Wireless companies are zeroing in this week on the Senate’s No. 1 penny pincher, Sen. Tom Coburn (R-Okla.), who is blocking an industry-backed proposal that may generate billions of dollars for federal coffers and telecommunications providers such as Verizon, Sprint, AT&T and T-Mobile.
As of Wednesday, Coburn’s hold continued to doom the Radio Spectrum Inventory Act, which would catalogue the available airwaves for a $22 million price tag to taxpayers. Wireless companies say the study eventually will expand the broadband offerings for BlackBerrys, iPhones, Androids and other bandwidth-hungry portable devices and would more than pay for itself in the long run.
The study is so important to the industry, numerous sources say, that Steve Largent, president of CTIA and a former Republican House Member from Oklahoma, is making a personal appeal to Coburn, a fellow Sooner.
“It’s very important to our industry to ensure we have sufficient spectrum to meet consumers’ demands for mobile Internet access,” said Amy Storey, a CTIA spokeswoman. “Spectrum is vital to our industry because it fuels the virtuous cycle of innovation. We hope that the bill will be passed soon.”
But until lawmakers find a way to offset the study’s costs, Coburn will continue to stand in its way, his office says.
“Dr. Coburn routinely puts holds on bills that are not offset, and this bill is no exception,” spokesman John Hart said. “As critical as the bandwidth crisis is, [Coburn] would say the budget crisis is more critical and that no amount of money the government will gain from a spectrum auction” is worth it.
“No amount of money that we will gain will be worth it if we lose our AAA rating,” Hart added. “This bill is not going to make or break the budget deficit, but this bill — along with thousands of others that are not offset — will and have put us in the hole.”
A spokeswoman for Sen. Olympia Snowe (R-Maine) confirmed that her office has been tasked with devising an offset to meet Coburn’s demands. Potential sources of revenue to pay for the study include leftovers from a recent broadband authorization bill or last year’s digital television transition voucher program, as well as tapping proceeds from a future spectrum sale by the federal government.
Complicating matters, though, is whether the DTV transition money has already been promised to pay for the Democrats’ recent health care overhaul or if the executive branch would even allow future proceeds, which typically go to the general till, to be used to pay for an industry-specific program.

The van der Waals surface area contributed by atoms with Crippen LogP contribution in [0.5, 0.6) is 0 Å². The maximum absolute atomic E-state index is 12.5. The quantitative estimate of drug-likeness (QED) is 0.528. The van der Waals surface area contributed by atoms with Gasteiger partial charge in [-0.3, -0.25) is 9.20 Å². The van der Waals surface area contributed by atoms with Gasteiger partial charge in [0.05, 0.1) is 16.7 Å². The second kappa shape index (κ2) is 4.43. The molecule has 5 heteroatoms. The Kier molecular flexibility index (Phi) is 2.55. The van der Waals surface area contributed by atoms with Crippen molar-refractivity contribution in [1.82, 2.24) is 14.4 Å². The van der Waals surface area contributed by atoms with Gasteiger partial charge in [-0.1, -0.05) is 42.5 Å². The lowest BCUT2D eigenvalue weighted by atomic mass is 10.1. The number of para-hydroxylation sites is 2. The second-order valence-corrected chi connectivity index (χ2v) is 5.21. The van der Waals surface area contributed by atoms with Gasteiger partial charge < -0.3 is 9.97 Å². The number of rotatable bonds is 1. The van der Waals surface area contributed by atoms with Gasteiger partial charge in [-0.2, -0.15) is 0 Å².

“We are currently working to address Senator Coburn’s concerns with the legislation and remain hopeful these issues will soon be resolved,” Snowe spokeswoman Julia Wanzco Lawless said Wednesday in an e-mail.
A similar bill, sponsored by House Energy and Commerce Chairman Henry Waxman (D-Calif.), was approved in the House by a wide margin April 14. The Senate version is sponsored by Sen. John Kerry (D-Mass.), chairman of the Commerce, Science and Transportation Subcommittee on Communications and Technology and the Internet, and was cleared by the panel in March. Kerry’s office did not respond to a request for comment.
A telecommunications lobbyist said surging demand for Internet access on mobile devices is forcing the industry to look elsewhere for airwaves to carry the endless crush of Twitter updates, music downloads, streaming video and other data that have migrated in recent years from personal computers to mobile devices.
“We need more spectrum in the industry, and the first step is getting the inventory bill passed, so we actually know what’s out there and what can be done,” the lobbyist said.
Another lobbyist suggested that Coburn is being penny-wise, but a pound foolish in holding up the legislation. “We’re hopeful that Sen. Coburn will understand that a minimal investment will reap big, billion-dollar rewards down the road,” the source said. “His goal and our goal is the same: to move this spectrum to auction, which would mean billions of dollars for the U.S. Treasury.”